What Hanging Upside Down in a Split can Teach a Flutist about Musical Phrasing
I’ve noticed that whether I’m on the trapeze or playing my flute, the movement of my legs affects the movement of my spine, and vice versa. Fluid, organized movement of the legs and spine is what allows me on occasion, to be able play a beautiful phrase with clear direction. [If you don’t yet know about the movement of the spine in breathing, stop by one of our workshops and we’ll show you!] Try playing a musical phrase with tension in your legs. Then release the excess work from your legs and play the same musical phrase. What does excess work in the legs do to the breath? Map out the effect. How about the quality of the sound? And how about the effectiveness of the phrase you are trying to communicate?
This seemingly strange effect occurs because of a very direct, very intimate anatomical connection between the legs and our diaphragm. The muscle known as the psoas (part of a larger group of muscles known as the hip flexors) has fibers running continuous with the all important diaphragm. This muscles attaches segmentally to our lower vertebrae, and it eventually attaches to the upper leg bone (a.k.a. the femur). If you haven’t previously been convinced of the importance of standing or sitting tall and poised, perhaps you’ll be convinced now!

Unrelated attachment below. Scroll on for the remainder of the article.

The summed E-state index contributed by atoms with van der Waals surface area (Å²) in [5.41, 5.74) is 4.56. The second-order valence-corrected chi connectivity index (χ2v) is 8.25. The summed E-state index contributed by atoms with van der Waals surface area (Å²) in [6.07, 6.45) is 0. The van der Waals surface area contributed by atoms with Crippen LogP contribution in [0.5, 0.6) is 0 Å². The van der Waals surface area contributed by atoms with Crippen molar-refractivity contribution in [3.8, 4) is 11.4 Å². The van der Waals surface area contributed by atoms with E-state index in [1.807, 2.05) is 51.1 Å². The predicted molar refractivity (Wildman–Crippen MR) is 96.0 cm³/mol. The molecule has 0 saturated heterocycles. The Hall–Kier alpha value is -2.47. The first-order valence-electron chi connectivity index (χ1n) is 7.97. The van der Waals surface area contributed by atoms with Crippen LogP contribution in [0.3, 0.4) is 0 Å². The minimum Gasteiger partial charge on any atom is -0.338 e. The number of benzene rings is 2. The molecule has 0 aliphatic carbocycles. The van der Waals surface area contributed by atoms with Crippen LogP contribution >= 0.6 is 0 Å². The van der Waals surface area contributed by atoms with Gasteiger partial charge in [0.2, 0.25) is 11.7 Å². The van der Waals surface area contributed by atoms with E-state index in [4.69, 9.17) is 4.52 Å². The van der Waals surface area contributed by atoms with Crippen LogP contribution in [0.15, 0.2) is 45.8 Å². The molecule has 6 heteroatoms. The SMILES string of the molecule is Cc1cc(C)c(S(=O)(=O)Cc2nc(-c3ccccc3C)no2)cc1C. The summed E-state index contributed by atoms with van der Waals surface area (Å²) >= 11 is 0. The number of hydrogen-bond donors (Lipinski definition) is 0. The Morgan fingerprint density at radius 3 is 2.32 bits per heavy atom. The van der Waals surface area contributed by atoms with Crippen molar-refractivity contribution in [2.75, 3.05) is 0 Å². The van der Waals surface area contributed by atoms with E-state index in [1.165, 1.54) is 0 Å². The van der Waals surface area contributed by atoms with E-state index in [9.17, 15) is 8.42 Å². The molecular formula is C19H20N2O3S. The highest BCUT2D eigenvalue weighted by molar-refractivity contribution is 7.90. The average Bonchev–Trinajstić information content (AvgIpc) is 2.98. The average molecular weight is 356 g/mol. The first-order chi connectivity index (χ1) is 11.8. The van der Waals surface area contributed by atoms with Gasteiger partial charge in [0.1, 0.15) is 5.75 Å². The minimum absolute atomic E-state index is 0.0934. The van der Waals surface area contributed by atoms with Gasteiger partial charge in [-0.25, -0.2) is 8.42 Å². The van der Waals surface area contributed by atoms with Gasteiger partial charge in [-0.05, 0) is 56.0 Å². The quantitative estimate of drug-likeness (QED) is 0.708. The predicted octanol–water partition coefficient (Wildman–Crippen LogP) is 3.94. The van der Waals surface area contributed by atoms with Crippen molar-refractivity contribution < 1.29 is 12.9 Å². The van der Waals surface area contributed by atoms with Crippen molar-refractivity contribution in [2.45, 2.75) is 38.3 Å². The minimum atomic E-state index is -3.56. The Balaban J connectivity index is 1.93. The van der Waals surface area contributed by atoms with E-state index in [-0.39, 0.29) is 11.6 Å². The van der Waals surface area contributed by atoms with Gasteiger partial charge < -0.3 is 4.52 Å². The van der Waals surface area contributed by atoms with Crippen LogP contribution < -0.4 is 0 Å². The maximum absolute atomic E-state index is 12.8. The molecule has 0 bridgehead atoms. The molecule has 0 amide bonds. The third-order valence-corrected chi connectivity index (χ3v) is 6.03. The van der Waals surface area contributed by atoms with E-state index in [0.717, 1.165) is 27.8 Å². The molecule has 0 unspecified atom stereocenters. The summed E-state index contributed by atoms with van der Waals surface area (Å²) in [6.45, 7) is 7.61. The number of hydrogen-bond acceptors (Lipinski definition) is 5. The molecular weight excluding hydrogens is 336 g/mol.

When working on phrasing, I often find it helpful to organize my intention around allowing my hip, knee and ankle joints to remain free and supple. What’s been interesting, is that when I go to the trapeze bar I often find it helpful to organize my intention around what’s happening at the other end of the psoas: my spinal movement. We do some pretty crazy poses these days on the static trapeze; poses that often require very ‘open hip joints’. What’s aiding me most in developing my Split Gazelle right now, is allowing my spine to lengthen, lengthen, lengthen! Gripping and shortening through ‘the core‘ inhibits a beautiful, long, open split as I hang upside down.
I continually find it amusing how the things I need to work on at trapeze, are the SAME THINGS I need to work on in my flute playing. I love how developing my skills on the trapeze bar strengthens my fluting skills as well!